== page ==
Wait a minute! You have a Wife, or even a Mom? And they aren’t always in the mood for your torture of loud music every day? So... you really aren't so macho, and you need a Volume Control!! Here's all that you need to know ...
Recently, Nelson Pass offered a prize on diyAudio for the best suggestion for the next Pass DIY project, the prize being the project, and this article being that. Here is the Zen I/V Converter, an elegant and versatile companion for your DAC.
"There they were, dozens of pairs of beady tweeter eyes, flared midrange nostrils, gaping woofer mouths – all daring us to say something, anything, good. I was trapped in a room surrounded by forty plus pairs of speakers, all waiting to sing and be judged. Some of them hulking as big as a Frigidaire, some so small that two would fit in your hand, others looked like fish or sewer pipes, race cars, Uncle Sam or even a puppet piano face. No kidding. Fortunately they didn't all sing at once!"
Want to know what it's like to be in a hotel meeting room surrounded by more than 40 pairs of handmade speakers? Read on...
SY decided to just chuck his phono preamp and build a new one from scratch. The old one, a hybrid tube-FET cascode design, suffered from less-than-optimal noise and distortion, insane power supply sensitivity, and OK-not-great RIAA conformance, so the new one is designed to be better in all those respects. This article describes the theory, design, and construction of an excellent phono preamp.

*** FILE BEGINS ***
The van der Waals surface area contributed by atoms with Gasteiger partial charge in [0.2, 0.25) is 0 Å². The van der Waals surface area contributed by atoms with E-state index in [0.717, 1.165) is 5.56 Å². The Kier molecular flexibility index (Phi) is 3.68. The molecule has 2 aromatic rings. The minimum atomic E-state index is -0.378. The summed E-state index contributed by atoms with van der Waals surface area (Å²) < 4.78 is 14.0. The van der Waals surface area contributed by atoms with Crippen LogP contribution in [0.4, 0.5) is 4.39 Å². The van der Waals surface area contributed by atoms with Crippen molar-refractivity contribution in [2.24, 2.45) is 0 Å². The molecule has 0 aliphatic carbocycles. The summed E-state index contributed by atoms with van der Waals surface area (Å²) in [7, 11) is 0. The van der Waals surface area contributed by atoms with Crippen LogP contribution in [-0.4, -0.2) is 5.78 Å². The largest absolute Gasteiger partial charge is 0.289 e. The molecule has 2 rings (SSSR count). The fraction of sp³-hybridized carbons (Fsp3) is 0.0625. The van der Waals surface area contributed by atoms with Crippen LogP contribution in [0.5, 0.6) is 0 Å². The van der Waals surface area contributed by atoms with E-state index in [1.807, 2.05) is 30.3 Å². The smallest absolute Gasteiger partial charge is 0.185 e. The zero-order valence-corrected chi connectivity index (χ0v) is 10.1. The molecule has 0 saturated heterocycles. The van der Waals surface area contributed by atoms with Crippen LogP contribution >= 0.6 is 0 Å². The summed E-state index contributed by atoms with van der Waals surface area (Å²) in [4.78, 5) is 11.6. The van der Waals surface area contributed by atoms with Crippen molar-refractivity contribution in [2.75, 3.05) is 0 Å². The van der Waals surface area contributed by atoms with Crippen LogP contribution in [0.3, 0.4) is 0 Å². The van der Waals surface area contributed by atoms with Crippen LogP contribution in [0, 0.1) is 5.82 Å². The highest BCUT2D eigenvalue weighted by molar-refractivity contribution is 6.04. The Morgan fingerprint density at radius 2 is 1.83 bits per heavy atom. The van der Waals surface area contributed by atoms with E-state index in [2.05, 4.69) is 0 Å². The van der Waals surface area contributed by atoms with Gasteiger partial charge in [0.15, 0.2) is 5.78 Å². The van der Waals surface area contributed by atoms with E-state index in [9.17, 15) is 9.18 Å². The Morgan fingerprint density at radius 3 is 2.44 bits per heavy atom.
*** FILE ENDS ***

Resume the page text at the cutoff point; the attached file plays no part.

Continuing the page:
There is a lot of information available for designing audio circuits, but precious little on interconnecting those circuits into a total audio system to achieve maximum performance.
This article focuses on audio system design for the DIY enthusiast implementing a system for home use and will most benefit the person constructing his or her own equipment.
This article follows the design process from theory to measurement of a loudspeaker engineered to be driven by a low powered single-ended triode amplifier. The author has a broadcast background, so accuracy was a key requirement. This is not a loudspeaker designed to sound “nice”, it is a loudspeaker engineered to sound “right”.
Many of you have never built an amplifier, and this article is intended to get you to do it.